In one of the most famous and widely-cited images of Parkinson’s, the man standing next to the leaflet in the iconic image of The Wizard of Oz, can be seen with a leaflet.
The leaflet, known as a PEP-10, is a pacemaker implant and the technology developed by researchers from Oxford University.
The device is the brainchild of Professor Andrew Jones, who is a professor of neurology at the University of Oxford, and Professor Andrew Cawley, who was formerly at the Oxford University Department of Neurology.
The research is funded by the National Health Service and is published in the journal Lancet.
In the image, a young boy in a wheelchair is standing with a pacemaker in his hand.
The boy is in a coma and his condition has deteriorated to the point where the doctors have to turn off his breathing, and in order to do so, the boy’s head is pushed against the side of his body, creating a gap in his head.
He can now speak and move his arms and legs, but he is unable to move his face.
The picture shows the boy in the hospital, but his face has been removed.
It is unclear whether the boy was conscious at the time of the picture.
A leaflet is the main method of delivery for Parkinson’s patients, as they are often too weak to reach for a pacifier or a syringe to give them the medication they need.
The medical literature has been rife with stories of children dying of the disease after being left unattended at home, with no pacemakers available.PEP-11, the pacemaker implanted in the boy, was developed in the 1980s, and is a safer option, says Professor Jones.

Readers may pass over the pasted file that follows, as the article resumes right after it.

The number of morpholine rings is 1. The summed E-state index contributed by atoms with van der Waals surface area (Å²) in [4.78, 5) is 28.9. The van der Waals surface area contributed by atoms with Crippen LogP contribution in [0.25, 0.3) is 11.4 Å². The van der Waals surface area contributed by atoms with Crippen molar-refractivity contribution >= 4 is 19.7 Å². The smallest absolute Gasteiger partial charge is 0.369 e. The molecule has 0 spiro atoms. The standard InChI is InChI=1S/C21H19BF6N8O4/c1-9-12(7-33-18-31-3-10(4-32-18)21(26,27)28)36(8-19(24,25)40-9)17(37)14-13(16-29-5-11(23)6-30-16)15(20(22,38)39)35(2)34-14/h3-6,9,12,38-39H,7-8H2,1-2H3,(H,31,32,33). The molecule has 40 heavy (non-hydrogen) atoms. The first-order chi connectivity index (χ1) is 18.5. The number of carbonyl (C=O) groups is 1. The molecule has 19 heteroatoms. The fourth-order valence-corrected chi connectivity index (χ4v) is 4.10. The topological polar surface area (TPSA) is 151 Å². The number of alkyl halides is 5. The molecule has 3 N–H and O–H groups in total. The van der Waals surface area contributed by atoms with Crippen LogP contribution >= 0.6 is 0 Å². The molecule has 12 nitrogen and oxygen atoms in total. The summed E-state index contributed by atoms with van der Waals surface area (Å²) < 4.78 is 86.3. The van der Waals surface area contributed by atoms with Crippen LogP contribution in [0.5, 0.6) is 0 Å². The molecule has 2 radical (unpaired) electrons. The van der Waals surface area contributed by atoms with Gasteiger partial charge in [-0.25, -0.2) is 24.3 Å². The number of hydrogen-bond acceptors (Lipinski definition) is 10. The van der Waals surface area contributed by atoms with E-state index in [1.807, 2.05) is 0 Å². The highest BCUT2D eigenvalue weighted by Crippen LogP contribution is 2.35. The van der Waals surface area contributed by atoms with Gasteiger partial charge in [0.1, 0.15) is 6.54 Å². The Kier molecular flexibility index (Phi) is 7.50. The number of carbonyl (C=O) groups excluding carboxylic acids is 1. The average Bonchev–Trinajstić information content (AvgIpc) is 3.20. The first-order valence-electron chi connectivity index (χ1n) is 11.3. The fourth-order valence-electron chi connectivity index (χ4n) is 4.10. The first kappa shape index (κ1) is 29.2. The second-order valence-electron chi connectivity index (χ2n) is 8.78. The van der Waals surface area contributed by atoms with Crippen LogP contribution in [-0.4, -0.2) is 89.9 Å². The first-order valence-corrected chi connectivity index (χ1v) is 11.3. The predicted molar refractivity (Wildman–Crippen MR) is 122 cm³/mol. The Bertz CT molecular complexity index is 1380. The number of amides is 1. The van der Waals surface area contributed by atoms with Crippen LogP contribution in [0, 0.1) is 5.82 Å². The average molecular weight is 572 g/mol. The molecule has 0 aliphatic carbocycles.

In fact, it is the only pacemaker that has been proven to stop the progression of Parkinson-type diseases.
The development of the pacemeter in the late 1980s was followed by the development of PEP 10 in 2001.
Pep 10, which was developed by Oxford University, is considered the gold standard in the field of pacemering.
In 2008, Professor Jones received the British Heart Foundation’s (BHF) Nobel Prize in Medicine.
He has since been awarded a further £1 million to fund further research on pacemaking.
The technology was developed at the UK’s Oxford University by Oxford Professor Andrew J Jones, and Dr. Andrew Cawsley, and has been approved by the UK Food Standards Agency.
The pacemaker can also be implanted into the neck and the scalp.
Professor Jones says it is possible to use the device to prevent the spread of Parkinson Disease, or in some cases even to treat it.
The images of the boy standing next in the window of the hospital have been widely shared on social media.
It has been hailed as an example of the power of technology, and it is hoped that more children with Parkinson-related diseases will be saved by the device.